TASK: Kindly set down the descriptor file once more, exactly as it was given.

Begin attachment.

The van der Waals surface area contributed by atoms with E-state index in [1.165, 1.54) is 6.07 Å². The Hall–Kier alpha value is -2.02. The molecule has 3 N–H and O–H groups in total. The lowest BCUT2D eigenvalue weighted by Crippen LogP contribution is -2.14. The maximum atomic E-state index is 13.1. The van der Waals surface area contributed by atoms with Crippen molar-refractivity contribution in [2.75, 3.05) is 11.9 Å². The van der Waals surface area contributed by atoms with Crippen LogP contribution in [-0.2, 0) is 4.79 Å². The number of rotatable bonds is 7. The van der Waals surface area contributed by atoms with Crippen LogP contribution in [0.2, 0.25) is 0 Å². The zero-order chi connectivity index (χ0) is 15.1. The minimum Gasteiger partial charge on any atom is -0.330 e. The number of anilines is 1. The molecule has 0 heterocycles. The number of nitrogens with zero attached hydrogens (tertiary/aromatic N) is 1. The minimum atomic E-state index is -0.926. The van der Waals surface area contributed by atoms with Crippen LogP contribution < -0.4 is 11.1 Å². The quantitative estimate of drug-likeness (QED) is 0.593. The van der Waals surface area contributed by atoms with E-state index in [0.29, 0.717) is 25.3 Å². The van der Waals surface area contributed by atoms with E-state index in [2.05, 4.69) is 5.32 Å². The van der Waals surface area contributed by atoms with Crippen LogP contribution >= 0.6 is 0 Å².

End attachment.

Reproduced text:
The van der Waals surface area contributed by atoms with E-state index in [1.165, 1.54) is 6.07 Å². The Hall–Kier alpha value is -2.02. The molecule has 3 N–H and O–H groups in total. The lowest BCUT2D eigenvalue weighted by Crippen LogP contribution is -2.14. The maximum atomic E-state index is 13.1. The van der Waals surface area contributed by atoms with Crippen molar-refractivity contribution in [2.75, 3.05) is 11.9 Å². The van der Waals surface area contributed by atoms with Crippen LogP contribution in [-0.2, 0) is 4.79 Å². The number of rotatable bonds is 7. The van der Waals surface area contributed by atoms with Crippen LogP contribution in [0.2, 0.25) is 0 Å². The zero-order chi connectivity index (χ0) is 15.1. The minimum Gasteiger partial charge on any atom is -0.330 e. The number of anilines is 1. The molecule has 0 heterocycles. The number of nitrogens with zero attached hydrogens (tertiary/aromatic N) is 1. The minimum atomic E-state index is -0.926. The van der Waals surface area contributed by atoms with Crippen LogP contribution < -0.4 is 11.1 Å². The quantitative estimate of drug-likeness (QED) is 0.593. The van der Waals surface area contributed by atoms with E-state index in [0.29, 0.717) is 25.3 Å². The van der Waals surface area contributed by atoms with E-state index in [2.05, 4.69) is 5.32 Å². The van der Waals surface area contributed by atoms with Crippen LogP contribution >= 0.6 is 0 Å².